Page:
Nelson Freire is, by popular acclaim, one of the world's great pianists, and after the Bach with which he opened last night's concert at Sommets Musicaux, I was happy to go along with that acclaim. But for the rest of the concert, I found myself increasingly at odds with his playing style. On the basis of the chatter in the hall, what follows is a minority report, which at the very least goes to prove that greatness is not a linear scale: tastes differ.

Nelson Freire © Miguel Bueno
Nelson Freire
© Miguel Bueno

The concert opened with three works by Bach, transcribed by three different composers. The start of the Prelude in G minor, BWV535 displayed the mark of a mature musician who is unafraid to make his audience wait: the measured, even tread with which Freire played the early bars showed not just dynamic control of an individual phrase but of the span of the whole work: it made the contrast all the more telling when that measured tread gave way to the furious cascade of notes in the second section. The chorale Ich rufe zu dir, Herr Jesu Christ, arranged by Busoni, was a typical Bach exercise in the creation of tension via a harmonic progression: the melody here serves as a chain that links together the accompanying chords, which are full of surprises, Freire allowed those harmonies to shine through, while keeping the melody clearly delineated. In Myra Hess's arrangement of Jesu, Joy of man's desiring, the famously magical interweaving of two melodies – the slow theme that is notionally the main melody and its version implied by the triplets that form the accompaniment – was beautifully executed.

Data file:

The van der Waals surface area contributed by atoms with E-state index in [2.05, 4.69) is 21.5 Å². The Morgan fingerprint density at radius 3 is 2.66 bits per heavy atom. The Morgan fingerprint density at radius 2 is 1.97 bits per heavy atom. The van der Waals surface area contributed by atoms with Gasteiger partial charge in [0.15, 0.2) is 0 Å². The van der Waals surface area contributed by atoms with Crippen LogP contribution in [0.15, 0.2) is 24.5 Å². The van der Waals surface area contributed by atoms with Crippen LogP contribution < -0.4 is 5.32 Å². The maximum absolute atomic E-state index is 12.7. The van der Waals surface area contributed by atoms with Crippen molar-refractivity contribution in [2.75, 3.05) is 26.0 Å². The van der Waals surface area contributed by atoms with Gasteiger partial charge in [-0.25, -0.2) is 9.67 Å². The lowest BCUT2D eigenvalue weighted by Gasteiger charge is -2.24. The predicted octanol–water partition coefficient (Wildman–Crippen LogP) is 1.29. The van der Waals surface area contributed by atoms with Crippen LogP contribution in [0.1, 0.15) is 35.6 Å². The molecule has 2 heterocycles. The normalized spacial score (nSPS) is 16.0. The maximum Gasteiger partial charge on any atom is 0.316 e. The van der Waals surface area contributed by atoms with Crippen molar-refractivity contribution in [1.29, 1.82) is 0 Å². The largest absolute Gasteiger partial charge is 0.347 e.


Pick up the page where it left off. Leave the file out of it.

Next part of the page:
So far, so good, but I parted company with Freire in the next work, Schumann's Fantasy in C minor, Op.17, and remained apart until the final encore, the reason being a style which combines relatively gentle attack with extensive use of the pedal. Immediately, as the opening torrent of notes flooded out, I felt overwhelmed by the sheer density of the wash of sound, searching for definition in the lower register which was not there to be found because of the weight of previous notes. The clarity of melody in the upper register was distinctive, there were good dreamy moments, but my ears were swamped and lost the sense of direction of the overall piece. The big celebratory broken chords that open the second movement provided welcome contrast, as did the bombast with which the celebratory motif returned. The third movement cantabile was nicely weighted and phrased, but throughout, I couldn't suppress feeling that clear articulation was missing.

That feeling remained as the concert progressed. Debussy's La plus que lente – the title taken at its word – was a good match for Freire's softened style, but the Golliwog's Cakewalk felt flat, lacking in brightness and clear accenting of the dance rhythms. In similar vein, Albeniz's Evocacíon was short on Spanish flavour, and Navarra left me without the joy of lilting Spanish dance rhythms that I would have hoped for. Finally, Freire gave a generous three encores, the last of which, a Gluck transcription, showed him at his best once more, a delicate melody played with extreme gentleness.

I'll repeat: mine is a minority view, and many of the audience in Saanen Church were delighted with Freire's sheer refinement. But for me, once the Bach was over, the continual softness of Freire's playing and the blurring of notes from heavy use of the pedal made this a concert disappointingly lacking in sparkle.

 

David's stay at the festival was sponsored by Sommets Musicaux de Gstaad

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